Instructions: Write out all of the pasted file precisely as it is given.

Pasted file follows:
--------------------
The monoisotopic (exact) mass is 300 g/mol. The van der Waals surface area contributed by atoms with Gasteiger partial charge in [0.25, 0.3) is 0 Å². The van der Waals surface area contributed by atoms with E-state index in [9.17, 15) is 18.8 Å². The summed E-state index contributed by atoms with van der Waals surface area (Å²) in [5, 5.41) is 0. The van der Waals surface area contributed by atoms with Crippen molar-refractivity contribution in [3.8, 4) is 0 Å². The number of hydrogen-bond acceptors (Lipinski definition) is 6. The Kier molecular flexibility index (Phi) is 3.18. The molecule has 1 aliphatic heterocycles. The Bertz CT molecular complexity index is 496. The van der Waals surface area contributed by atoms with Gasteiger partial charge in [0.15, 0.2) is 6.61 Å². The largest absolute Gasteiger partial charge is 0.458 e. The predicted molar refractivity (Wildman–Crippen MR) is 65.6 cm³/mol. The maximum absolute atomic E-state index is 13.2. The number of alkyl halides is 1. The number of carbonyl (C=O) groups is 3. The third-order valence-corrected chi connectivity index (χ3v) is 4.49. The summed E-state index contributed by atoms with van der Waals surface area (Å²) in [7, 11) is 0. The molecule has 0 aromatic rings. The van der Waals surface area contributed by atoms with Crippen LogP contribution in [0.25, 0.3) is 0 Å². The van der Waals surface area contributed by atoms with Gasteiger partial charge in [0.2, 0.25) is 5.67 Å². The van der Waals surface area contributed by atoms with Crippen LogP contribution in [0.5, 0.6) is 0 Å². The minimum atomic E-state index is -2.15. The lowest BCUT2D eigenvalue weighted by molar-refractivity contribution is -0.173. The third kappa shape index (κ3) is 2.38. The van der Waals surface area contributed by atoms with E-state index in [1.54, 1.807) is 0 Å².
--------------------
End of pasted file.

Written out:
The monoisotopic (exact) mass is 300 g/mol. The van der Waals surface area contributed by atoms with Gasteiger partial charge in [0.25, 0.3) is 0 Å². The van der Waals surface area contributed by atoms with E-state index in [9.17, 15) is 18.8 Å². The summed E-state index contributed by atoms with van der Waals surface area (Å²) in [5, 5.41) is 0. The van der Waals surface area contributed by atoms with Crippen molar-refractivity contribution in [3.8, 4) is 0 Å². The number of hydrogen-bond acceptors (Lipinski definition) is 6. The Kier molecular flexibility index (Phi) is 3.18. The molecule has 1 aliphatic heterocycles. The Bertz CT molecular complexity index is 496. The van der Waals surface area contributed by atoms with Gasteiger partial charge in [0.15, 0.2) is 6.61 Å². The largest absolute Gasteiger partial charge is 0.458 e. The predicted molar refractivity (Wildman–Crippen MR) is 65.6 cm³/mol. The maximum absolute atomic E-state index is 13.2. The number of alkyl halides is 1. The number of carbonyl (C=O) groups is 3. The third-order valence-corrected chi connectivity index (χ3v) is 4.49. The summed E-state index contributed by atoms with van der Waals surface area (Å²) in [7, 11) is 0. The molecule has 0 aromatic rings. The van der Waals surface area contributed by atoms with Crippen LogP contribution in [0.25, 0.3) is 0 Å². The van der Waals surface area contributed by atoms with Gasteiger partial charge in [0.2, 0.25) is 5.67 Å². The van der Waals surface area contributed by atoms with Crippen LogP contribution in [0.5, 0.6) is 0 Å². The minimum atomic E-state index is -2.15. The lowest BCUT2D eigenvalue weighted by molar-refractivity contribution is -0.173. The third kappa shape index (κ3) is 2.38. The van der Waals surface area contributed by atoms with E-state index in [1.54, 1.807) is 0 Å².